Simone Carlo

Simone Carlo

  • Università Cattolica di Milano
  • Communication Science
Participant in 2008

Phd Projects

2008

The “Digital divide”: a critical rereading of term, ideological framing, policies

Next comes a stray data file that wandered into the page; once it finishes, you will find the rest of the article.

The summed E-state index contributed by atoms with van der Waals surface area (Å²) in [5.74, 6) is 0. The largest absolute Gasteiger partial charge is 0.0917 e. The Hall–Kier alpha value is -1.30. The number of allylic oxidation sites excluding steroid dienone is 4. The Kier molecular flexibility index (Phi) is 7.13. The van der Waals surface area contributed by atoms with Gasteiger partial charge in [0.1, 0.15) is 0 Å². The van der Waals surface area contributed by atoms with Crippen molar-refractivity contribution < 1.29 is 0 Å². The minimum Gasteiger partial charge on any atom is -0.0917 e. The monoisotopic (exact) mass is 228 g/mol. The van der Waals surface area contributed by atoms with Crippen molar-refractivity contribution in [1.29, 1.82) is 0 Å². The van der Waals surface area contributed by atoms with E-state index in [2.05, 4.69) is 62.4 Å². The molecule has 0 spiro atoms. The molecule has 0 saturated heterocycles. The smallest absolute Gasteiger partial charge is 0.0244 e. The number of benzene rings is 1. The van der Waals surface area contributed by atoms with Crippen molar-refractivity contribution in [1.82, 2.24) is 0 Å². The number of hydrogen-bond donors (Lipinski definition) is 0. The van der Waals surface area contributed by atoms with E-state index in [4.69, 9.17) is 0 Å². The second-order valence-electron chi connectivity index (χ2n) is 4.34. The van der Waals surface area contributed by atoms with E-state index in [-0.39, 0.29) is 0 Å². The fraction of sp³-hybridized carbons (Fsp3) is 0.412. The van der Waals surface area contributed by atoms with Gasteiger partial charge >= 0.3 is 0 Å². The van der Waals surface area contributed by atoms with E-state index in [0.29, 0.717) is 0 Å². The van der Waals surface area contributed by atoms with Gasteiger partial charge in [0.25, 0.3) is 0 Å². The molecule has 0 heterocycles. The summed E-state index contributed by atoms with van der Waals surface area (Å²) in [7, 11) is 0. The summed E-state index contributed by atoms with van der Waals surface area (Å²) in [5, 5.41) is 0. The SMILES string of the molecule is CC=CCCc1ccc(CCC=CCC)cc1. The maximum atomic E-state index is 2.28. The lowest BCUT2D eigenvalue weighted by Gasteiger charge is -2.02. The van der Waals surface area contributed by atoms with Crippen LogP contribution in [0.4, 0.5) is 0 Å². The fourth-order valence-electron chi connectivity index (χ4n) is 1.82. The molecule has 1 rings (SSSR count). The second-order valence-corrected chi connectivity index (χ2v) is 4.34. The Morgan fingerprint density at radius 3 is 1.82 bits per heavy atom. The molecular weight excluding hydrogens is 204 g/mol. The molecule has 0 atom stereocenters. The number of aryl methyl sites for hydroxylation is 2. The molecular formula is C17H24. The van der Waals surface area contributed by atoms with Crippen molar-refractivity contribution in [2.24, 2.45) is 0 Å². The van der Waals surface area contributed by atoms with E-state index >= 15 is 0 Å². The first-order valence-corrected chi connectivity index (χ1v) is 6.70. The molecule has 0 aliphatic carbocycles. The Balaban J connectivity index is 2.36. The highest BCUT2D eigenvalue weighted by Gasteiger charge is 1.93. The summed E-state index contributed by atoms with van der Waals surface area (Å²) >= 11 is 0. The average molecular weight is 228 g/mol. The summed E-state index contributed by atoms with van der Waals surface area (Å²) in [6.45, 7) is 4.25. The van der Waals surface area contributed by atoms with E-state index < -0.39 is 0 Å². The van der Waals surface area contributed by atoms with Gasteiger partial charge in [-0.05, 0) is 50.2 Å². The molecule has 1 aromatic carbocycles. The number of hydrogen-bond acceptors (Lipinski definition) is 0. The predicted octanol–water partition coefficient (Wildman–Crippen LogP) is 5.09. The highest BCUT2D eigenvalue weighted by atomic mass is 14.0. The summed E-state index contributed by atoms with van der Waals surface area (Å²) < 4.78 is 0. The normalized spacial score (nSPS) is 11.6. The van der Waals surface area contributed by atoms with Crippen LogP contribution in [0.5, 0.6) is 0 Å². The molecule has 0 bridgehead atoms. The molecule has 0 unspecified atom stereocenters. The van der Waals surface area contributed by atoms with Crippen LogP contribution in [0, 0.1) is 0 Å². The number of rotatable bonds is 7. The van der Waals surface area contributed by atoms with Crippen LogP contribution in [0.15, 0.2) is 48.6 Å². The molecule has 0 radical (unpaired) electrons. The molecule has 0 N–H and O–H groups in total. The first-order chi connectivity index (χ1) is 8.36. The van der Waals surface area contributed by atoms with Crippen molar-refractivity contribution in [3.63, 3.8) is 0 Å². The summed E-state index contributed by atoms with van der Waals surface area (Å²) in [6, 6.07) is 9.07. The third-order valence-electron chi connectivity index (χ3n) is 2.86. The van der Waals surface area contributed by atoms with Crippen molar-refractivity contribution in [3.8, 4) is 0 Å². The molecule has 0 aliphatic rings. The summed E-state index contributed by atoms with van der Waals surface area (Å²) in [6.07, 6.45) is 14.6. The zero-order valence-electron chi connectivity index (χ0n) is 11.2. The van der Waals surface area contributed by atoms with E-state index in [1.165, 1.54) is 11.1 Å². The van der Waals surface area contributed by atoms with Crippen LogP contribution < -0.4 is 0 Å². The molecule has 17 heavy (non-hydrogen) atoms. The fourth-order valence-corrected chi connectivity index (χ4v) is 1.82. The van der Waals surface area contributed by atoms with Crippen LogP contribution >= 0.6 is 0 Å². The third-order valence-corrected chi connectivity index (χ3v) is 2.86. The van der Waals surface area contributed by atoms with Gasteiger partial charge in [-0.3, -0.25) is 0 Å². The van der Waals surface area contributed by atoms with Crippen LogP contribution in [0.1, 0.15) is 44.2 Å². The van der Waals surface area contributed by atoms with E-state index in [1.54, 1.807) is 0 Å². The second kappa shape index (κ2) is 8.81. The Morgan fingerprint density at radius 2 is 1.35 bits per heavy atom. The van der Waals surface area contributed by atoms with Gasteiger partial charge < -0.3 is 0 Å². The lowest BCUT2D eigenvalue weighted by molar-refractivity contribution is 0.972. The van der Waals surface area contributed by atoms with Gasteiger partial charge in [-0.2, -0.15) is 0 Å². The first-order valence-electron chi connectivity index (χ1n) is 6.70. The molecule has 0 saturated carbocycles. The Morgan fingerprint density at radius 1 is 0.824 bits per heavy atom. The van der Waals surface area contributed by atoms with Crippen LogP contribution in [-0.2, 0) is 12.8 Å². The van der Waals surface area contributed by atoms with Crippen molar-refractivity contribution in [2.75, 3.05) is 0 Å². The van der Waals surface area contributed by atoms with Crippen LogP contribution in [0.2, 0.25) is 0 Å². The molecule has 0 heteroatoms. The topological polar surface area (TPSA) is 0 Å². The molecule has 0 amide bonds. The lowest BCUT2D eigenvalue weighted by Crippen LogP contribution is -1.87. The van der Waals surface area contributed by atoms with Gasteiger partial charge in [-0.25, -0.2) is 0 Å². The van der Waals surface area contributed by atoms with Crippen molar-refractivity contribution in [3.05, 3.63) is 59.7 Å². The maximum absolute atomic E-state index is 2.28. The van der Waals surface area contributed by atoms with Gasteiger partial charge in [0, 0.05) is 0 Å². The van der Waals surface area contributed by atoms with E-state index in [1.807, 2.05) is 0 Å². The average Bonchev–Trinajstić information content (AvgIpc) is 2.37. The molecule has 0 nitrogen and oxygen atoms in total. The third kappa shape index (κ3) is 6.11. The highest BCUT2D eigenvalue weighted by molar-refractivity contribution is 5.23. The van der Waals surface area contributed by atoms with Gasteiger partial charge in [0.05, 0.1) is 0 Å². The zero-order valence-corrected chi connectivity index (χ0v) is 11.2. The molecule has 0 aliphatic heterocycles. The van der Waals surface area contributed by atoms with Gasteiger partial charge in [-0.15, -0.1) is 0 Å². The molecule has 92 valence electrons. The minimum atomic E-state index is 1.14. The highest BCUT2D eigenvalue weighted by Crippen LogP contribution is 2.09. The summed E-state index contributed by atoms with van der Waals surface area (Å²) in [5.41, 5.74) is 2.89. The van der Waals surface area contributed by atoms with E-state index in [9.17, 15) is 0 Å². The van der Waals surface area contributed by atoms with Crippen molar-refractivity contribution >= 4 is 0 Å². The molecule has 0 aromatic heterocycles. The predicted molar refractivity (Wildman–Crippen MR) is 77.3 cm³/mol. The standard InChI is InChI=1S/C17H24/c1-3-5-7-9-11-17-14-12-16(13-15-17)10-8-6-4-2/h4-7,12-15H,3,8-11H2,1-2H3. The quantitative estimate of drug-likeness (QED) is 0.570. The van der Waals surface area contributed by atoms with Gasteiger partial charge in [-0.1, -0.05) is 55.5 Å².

In the recent years, the literature about the digital divide has made an important breakthrough: The concept of the digital divide has been very successful, in particular in relation with the relative newness of the term, that was developed only ten years ago (Sartori, 2006). Even more interesting is the ‘pliability’ of the term: It is seen to be transformed in a kind of discourse (close to Foucault’s concept) that acts as a premise for governments, institutions, associations, companies. The flexibility of the term seems to have transformed (and almost emptied out) the concept of the digital divide: If on the one hand the academic reflections are gradually moving away from the term (establishing more complex concepts, Warschauer, 2003), on the other hand the political world still ‘uses’ the term, disregarding the theoretical debate on the process of changing the meaning of the concept (van Dijk, 2005; Barzilai-Nahon, 2006). The question then remains: Is it still useful to keep the term ‘digital divide’ if its meanings have changed, and have been distorted? Only an ‘unmasking’ or demystification would enable recognizing the true (or, the more efficient, useful, comprehensive) policies of reduction of the digital divide. This builds on the need to combine these policies with broader reflections about (and actions against) the increase of inequality in the global, digital, network society. Without a deep consideration of the structural unequalness of contemporary societies, only the economic dimension of efficiency, progress and development would be emphasized. This kind of utilization of the digital divide term, in a reductive frame of economical policy, could be very dangerous and counterproductive for the establishment of more equitable societies (Feenberg, 2002; van Dijk, 2006). This thesis, after an overview of the evolution of the concept of the digital divide (Iannone, 2007) gives the overview of the most recent literature about digital inequality (DiMaggio, Hargittai, Celeste and Shafer, 2004). On the one hand it frames the literature of the digital divide in a broader reflection about economic and social inequality in the contemporary world; and on the other hand it relates this literature to an overview of policies and strategies (both public and private) aimed at the reduction of the digital divide, in particular in the EU (Milner, 2006).

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